Iceland’s Golden Circle

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July 16th 2018
Published: July 20th 2018
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Most people visiting Iceland for only 1 to 3 days find that the most effective use of their time, to get a reasonably varied view of the different facets of this country, arrange to drive or take a day tour around the Golden Circle. Although we had just returned from 6 days exploring the entire circumference of Iceland, we wanted even more, so we set off in our car to see some highlights of the Golden Circle.

Leaving Reykjavik travelling south on Hwy 1, you pass across an area with giant hot water pipes laying on the ground across the landscape. The Nesjavellir geothermal power station is visible, connected to the end of the pipes, and sends hundreds of gallons of hot water per second down the pipes to Reykjavik.

Highway 1 drops down into a valley and you turn left at the junction onto highway 360 which follows tightly along the edge of Þingvallavatn lake for a while before you turn right at the junction for highway 36. In just a few minutes more you reach Þingvellir (THING-VETT-leer), National Park., a UNESCO World Heritage Site.

P1 parking lot is reached from the first turnoff and although quite large, is often full. There is
Drekkingarhylur (“ Drowning Pool”)Drekkingarhylur (“ Drowning Pool”)Drekkingarhylur (“ Drowning Pool”)

where women suspected of witchcraft were drowned between the late-16th and mid-18th centuries.
a visitor centre there, where you can pay your 750 isk parking fee at a machine, and a short walkway to see the fissure. If you continue along the road past the P1 turnoff, the next lot a few km’s away is P2. This is much closer to the waterfall, more likely to have available parking spaces, and has an easy hiking path to the fissure.

Öxarárfoss Waterfall is an easy uphill walk from P2 where we parked and very photo worthy and the sunny day even rewarded us with a partial rainbow in our photos. Below it, along a path downstream a few hundred metres and just below a small waterfall is Drekkingarhylur, the “Drowning Pool”, where women suspected of witchcraft were drowned between the late-16th and mid-18th centuries.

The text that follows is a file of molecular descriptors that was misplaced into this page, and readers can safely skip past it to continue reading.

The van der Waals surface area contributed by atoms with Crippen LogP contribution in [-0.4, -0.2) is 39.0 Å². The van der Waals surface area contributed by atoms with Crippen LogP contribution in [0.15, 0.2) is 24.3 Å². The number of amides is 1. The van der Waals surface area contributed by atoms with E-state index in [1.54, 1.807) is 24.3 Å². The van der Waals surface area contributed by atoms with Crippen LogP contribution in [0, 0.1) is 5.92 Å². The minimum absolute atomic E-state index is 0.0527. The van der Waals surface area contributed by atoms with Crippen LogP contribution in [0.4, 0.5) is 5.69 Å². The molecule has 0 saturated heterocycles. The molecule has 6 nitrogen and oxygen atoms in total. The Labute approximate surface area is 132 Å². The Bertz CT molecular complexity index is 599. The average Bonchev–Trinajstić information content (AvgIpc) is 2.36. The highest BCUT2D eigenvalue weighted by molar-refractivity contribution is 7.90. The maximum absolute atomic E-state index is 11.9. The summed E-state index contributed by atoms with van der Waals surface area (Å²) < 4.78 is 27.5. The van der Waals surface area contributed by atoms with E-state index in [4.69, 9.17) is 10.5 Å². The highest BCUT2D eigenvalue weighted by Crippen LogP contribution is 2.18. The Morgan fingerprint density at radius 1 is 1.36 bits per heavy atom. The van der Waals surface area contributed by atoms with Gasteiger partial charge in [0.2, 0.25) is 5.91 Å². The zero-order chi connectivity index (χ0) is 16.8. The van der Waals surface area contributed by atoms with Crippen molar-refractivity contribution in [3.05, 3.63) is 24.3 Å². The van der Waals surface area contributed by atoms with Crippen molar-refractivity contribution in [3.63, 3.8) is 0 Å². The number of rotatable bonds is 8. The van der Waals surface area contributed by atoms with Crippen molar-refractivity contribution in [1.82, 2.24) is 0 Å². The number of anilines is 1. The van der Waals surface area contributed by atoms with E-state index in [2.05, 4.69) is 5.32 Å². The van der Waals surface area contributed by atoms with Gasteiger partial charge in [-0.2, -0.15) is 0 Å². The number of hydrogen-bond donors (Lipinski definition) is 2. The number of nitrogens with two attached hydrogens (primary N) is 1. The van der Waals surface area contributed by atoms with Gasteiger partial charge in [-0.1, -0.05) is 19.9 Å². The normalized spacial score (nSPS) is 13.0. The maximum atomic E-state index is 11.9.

From here you can continue walking on a good, wide gravel path towards the fissure viewpoint. As you walk along, the ground you are on used to be even height with the high cliff on your right; you are actually walking on the gap between the North American (on your right) and Eurasian (on your left) tectonic plates.

Continue along, gradually upwards for a few hundred yards,
Þingvellir’s great fissureÞingvellir’s great fissureÞingvellir’s great fissure

North American and Eurasian tectonic plates are moving apart.
until you reach the viewpoint overlooking the very visible fissure dividing the two continental plates. You can clearly see a very large fissure running off both left and right and a variety of smaller ones. The tectonic plates are shifting apart here about 3mm a year.

Walk back down the path then turn right across a small bridge over the Öxará river flowing into Þingvallavatn Lake. This is Iceland’s largest lake, fed by Langajökull glacier. This path takes you to Þingvellir Church and next to it, Þingvellir House which is the official summer house of the Prime Minister of Iceland.

From here the path continues on to P1 parking, a large visitor centre with a gift shop, restaurant, free bathrooms, and the machine to pay for your parking. Another path runs from here back to P2 lot where we left our car.

Leaving the park, we continued east on highway 36 for nearly an hour to reach the Geysir Geothermal Field . Along the way, Highway 36 becomes hwy 365 (stay left past hwy 36 junction) then it changes to hwy 37 which comes in from the right (stay straight, do not turn right) then it changes again to hwy 35 which comes in from the right (stay straight, do not turn right). After about 56 km you will arrive at the Geysir Geothermal fields.

There is a large visitor centre on your right with a large gift shop, free bathrooms and a restaurant. You can park here, for free, if there is room but there will be lots of tourists in cars and buses with lots of traffic congestion. This entire attraction is also completely free as are most natural wonders in Iceland. You can already clearly see steam rising all over the place across the road. Just beside and past the visitor centre is a hotel and just past that, there is a road to your left with a small parking lot that usually has empty spots and is very close to the geysirs.

We parked at the visitor centre then crossed the road at the cross walk to enter the geothermal field. The geysirs and hot pools have either a small rope or a curb surrounding them but there are no boardwalks or sidewalks. Hang on tight to your kids as one wrong step could drop you into 100c+ boiling mud or water!